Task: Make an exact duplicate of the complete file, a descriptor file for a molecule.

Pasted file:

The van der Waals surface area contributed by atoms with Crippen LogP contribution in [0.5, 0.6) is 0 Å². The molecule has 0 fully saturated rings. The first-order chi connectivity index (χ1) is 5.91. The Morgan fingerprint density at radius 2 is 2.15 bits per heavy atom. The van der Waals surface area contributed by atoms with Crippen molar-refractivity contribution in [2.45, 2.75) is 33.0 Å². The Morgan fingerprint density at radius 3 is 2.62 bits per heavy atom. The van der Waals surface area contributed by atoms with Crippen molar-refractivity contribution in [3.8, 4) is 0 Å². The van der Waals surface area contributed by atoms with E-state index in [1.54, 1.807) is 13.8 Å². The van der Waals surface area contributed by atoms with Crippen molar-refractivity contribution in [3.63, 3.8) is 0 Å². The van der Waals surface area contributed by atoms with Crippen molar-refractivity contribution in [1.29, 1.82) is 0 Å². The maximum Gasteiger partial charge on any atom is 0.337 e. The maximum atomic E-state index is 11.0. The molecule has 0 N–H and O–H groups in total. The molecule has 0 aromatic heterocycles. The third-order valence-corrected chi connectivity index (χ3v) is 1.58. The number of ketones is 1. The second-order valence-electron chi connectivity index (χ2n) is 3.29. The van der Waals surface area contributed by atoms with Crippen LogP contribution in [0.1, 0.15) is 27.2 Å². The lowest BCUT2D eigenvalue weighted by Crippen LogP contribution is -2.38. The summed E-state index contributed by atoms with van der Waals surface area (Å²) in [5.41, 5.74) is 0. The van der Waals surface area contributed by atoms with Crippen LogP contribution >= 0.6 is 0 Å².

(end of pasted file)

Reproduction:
The van der Waals surface area contributed by atoms with Crippen LogP contribution in [0.5, 0.6) is 0 Å². The molecule has 0 fully saturated rings. The first-order chi connectivity index (χ1) is 5.91. The Morgan fingerprint density at radius 2 is 2.15 bits per heavy atom. The van der Waals surface area contributed by atoms with Crippen molar-refractivity contribution in [2.45, 2.75) is 33.0 Å². The Morgan fingerprint density at radius 3 is 2.62 bits per heavy atom. The van der Waals surface area contributed by atoms with Crippen molar-refractivity contribution in [3.8, 4) is 0 Å². The van der Waals surface area contributed by atoms with E-state index in [1.54, 1.807) is 13.8 Å². The van der Waals surface area contributed by atoms with Crippen molar-refractivity contribution in [3.63, 3.8) is 0 Å². The van der Waals surface area contributed by atoms with Crippen molar-refractivity contribution in [1.29, 1.82) is 0 Å². The maximum Gasteiger partial charge on any atom is 0.337 e. The maximum atomic E-state index is 11.0. The molecule has 0 N–H and O–H groups in total. The molecule has 0 aromatic heterocycles. The third-order valence-corrected chi connectivity index (χ3v) is 1.58. The number of ketones is 1. The second-order valence-electron chi connectivity index (χ2n) is 3.29. The van der Waals surface area contributed by atoms with Crippen LogP contribution in [0.1, 0.15) is 27.2 Å². The lowest BCUT2D eigenvalue weighted by Crippen LogP contribution is -2.38. The summed E-state index contributed by atoms with van der Waals surface area (Å²) in [5.41, 5.74) is 0. The van der Waals surface area contributed by atoms with Crippen LogP contribution >= 0.6 is 0 Å².